Mary Robbins considers herself blessed as she prepares for the new religious education year at St. Mary Star of the Sea Parish in Cambridge, Md.
The parish’s director of religious education has a very experienced core of catechists (as the church calls its religious education instructors). Five, including Robbin, were cited for 15 years of service at the Diocese of Wilmington’s Catechetical Day last spring.
“I am so blessed to have these devoted catechists share their faith with youth and adults for more than 15 years,” said Robbins, the parish’s director of religious education. “The overall program is greatly enriched by all of our catechists’ knowledge of their faith.”
This Sunday they and other catechists at St. Mary’s, and at Catholic churches throughout the diocese and across the United States, will be commissioned for this school year as the church in the United States celebrates Catechetical Sunday.
The theme of this year’s observance: “Enlisting Witnesses for Jesus Christ.”
Colleen Lindsey, who heads the diocesan office of religious education, said the commissioning provides catechists the opportunity to rededicate themselves. But she said those commissioned are just a few of the church’s catechists, those who pass on the faith; they just do it in more formal ways.
“Everyone is a catechist,” Lindsey said, in that baptized Catholics are called to bring the life of Jesus and God’s teaching to the world today. Parents are the “first catechists” in passing on the faith to their children, she said.
About 10,000 students participate in parish-based religious education programs for children, Lindsey said.
The diocese does not keep track of the total number of catechists, she said.
She appreciates the longtime dedication of St. Mary Refuge of Sinners’ most tenured catechists. “Fifteen years is a long time to be a catechist and a volunteer.”
The five illustrated the diversity of religious education efforts: classes for children, sacramental preparation, adult education and the Rite of Christian Initiation for Adults. They became involved in religious education in different ways. All have served most of their tenure at St. Mary’s.
Cecile Cone, who currently works with the parish’s Rite of Christian Initiation for Adults. She answered a need for catechists after a church hall was built at St. Mary Star of the Sea Church in Church Creek, part of St. Mary Refuge of Sinners Parish. The RCIA program is for non-Catholics interested in learning more about the church as they consider joining it.
She’s taught every grade from third through the RCIA program adapted for teenagers, “whatever is needed.” Her goal is “to model a faith-filled life and that love of God [and] Jesus should be the center of each person’s life.”
Lisa Flynn, who began as a catechist at Ss. Peter and Paul in Easton before joining St. Mary Refuge of Sinners, where she teaches second grade. A desire to learn more about the Catholic faith and its traditions led her to be a catechist.
“Once I began to learn the Bible as history, the Catechism, and the lives of the saints and holy people, I was amazed and wanted to learn more, as well as share what I have learned. I haven’t stopped learning, so I keep teaching.”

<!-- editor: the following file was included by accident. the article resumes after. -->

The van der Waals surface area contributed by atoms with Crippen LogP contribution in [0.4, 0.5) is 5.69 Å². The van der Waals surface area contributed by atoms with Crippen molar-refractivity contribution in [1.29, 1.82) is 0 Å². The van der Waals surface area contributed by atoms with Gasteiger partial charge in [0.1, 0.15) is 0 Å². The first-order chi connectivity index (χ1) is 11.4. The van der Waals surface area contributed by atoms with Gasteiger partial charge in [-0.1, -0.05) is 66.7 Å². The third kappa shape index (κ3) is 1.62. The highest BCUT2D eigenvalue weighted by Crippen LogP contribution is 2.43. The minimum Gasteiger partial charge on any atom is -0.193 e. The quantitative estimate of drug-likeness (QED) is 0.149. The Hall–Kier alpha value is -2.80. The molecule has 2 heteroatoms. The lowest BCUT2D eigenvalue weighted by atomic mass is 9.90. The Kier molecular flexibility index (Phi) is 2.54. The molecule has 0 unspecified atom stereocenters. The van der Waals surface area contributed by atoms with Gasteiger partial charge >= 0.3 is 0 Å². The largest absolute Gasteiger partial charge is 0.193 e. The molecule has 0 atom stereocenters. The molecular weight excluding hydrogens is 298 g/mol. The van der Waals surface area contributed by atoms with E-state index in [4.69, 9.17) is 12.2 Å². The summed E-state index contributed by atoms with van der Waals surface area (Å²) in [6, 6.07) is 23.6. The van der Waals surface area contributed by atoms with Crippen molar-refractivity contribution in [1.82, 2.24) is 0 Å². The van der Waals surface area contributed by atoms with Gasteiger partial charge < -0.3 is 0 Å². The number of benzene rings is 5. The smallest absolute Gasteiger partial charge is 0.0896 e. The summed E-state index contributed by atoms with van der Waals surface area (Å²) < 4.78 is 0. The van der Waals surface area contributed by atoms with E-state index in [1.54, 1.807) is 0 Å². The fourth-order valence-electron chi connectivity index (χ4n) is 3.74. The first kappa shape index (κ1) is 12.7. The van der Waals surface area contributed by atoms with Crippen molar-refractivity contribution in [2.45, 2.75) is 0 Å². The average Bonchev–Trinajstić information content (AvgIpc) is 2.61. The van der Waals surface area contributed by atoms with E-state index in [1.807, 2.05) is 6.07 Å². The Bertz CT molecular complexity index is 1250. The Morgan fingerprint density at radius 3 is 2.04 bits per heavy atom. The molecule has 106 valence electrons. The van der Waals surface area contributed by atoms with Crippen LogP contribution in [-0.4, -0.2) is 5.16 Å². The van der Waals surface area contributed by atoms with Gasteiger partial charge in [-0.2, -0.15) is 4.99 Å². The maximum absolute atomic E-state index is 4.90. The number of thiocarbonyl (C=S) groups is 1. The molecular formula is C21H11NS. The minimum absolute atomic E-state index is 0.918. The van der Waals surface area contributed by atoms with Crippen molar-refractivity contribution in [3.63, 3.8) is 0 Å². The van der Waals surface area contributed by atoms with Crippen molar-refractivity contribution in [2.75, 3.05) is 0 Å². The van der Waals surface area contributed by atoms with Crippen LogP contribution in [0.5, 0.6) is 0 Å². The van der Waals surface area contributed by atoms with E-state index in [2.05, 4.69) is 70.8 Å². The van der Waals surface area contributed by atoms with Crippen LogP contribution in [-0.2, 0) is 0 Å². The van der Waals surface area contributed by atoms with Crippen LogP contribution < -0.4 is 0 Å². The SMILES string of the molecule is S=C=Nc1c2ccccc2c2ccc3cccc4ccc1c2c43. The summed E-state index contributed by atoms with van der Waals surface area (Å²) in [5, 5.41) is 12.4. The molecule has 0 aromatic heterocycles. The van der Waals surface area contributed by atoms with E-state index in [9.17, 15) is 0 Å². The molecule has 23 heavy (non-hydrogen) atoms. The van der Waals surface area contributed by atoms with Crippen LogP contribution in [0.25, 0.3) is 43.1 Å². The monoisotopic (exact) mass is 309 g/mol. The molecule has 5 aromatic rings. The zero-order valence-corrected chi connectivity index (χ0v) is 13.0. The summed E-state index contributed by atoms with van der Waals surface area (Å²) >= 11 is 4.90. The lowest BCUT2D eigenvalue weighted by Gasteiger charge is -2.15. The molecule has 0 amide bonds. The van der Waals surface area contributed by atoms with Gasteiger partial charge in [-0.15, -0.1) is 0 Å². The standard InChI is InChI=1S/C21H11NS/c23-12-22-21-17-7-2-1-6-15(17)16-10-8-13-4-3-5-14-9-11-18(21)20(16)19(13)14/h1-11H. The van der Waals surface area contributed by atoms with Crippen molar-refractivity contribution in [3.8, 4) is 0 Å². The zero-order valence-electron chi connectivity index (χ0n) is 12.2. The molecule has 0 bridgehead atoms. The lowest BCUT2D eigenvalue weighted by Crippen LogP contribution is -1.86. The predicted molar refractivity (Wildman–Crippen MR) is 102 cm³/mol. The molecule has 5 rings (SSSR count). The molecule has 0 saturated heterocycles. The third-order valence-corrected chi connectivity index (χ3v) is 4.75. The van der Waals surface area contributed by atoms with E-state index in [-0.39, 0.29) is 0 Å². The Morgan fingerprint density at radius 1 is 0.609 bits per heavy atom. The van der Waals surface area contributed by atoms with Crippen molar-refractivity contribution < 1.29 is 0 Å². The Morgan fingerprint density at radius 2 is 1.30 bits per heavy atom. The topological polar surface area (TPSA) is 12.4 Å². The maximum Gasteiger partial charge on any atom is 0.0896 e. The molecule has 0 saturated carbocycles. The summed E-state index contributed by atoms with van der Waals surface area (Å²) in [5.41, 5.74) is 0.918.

Anne Harris became involved when a friend, Laura Weldon, “introduced me to St. Mary’s in 1998 and convinced me to become a catechist the following year.” She signed on as an aide for the fifth and sixth grade class “but a lead catechist never appeared, and I became the lead.” She and Maria Castro, third and fourth grade catechist for five years, will lead the confirmation program this year. She had some prior catechist experience, teaching fifth grade at St. Isaac Jogues Parish in Baltimore while in college.
Over the 15 years she has taught at St. Mary’s “our society and culture and family units have changed dramatically. We need to be sensitive to the changing family dynamics while still teaching our faith and Catholic beliefs.” News and social media outlets “concentrate on the negative and evil in the world,” she said. “We as catechists need to emphasize the good and God’s love and forgiveness. … [O]ur job is to spread love and teach the kids of God’s love and that everyone is created equal in his image.”
Barbara Steiner has worked with the adult program. She took an EPS (Education + Parish + Service) Certificate Program at Trinity University in Washington, which she said was “established to provide adults with spiritual formation and the highest quality theological, spiritual and pastoral education. Upon completing the EPS Program, I decided to help with the adult learning in our parish.”
She started with seventh-grade students in 1972 then stopped while teaching for 35 years in the Dorchester County public school system.
Rosemary Robbins began as an assistant to the pre-kindergarten program and taught at various grade levels as needed. She also led the Children’s Liturgy of the Word, where children up to fifth grade join a catechist who breaks down the Gospel and Scripture readings of Sunday Mass to the children’s level. She earned a master’s degree through the Loyola Institute of Ministry Extension program in 2003, then started a youth ministry at St. Mary’s. When Franciscan Sister Kathleen Winkelman retired as director of religious education in 2008, Robbins became DRE.
One of the advantages of such a tenured group of instructors is their ability to “share experiences and guide the less-experienced catechists with their questions or concerns,” Robbins said.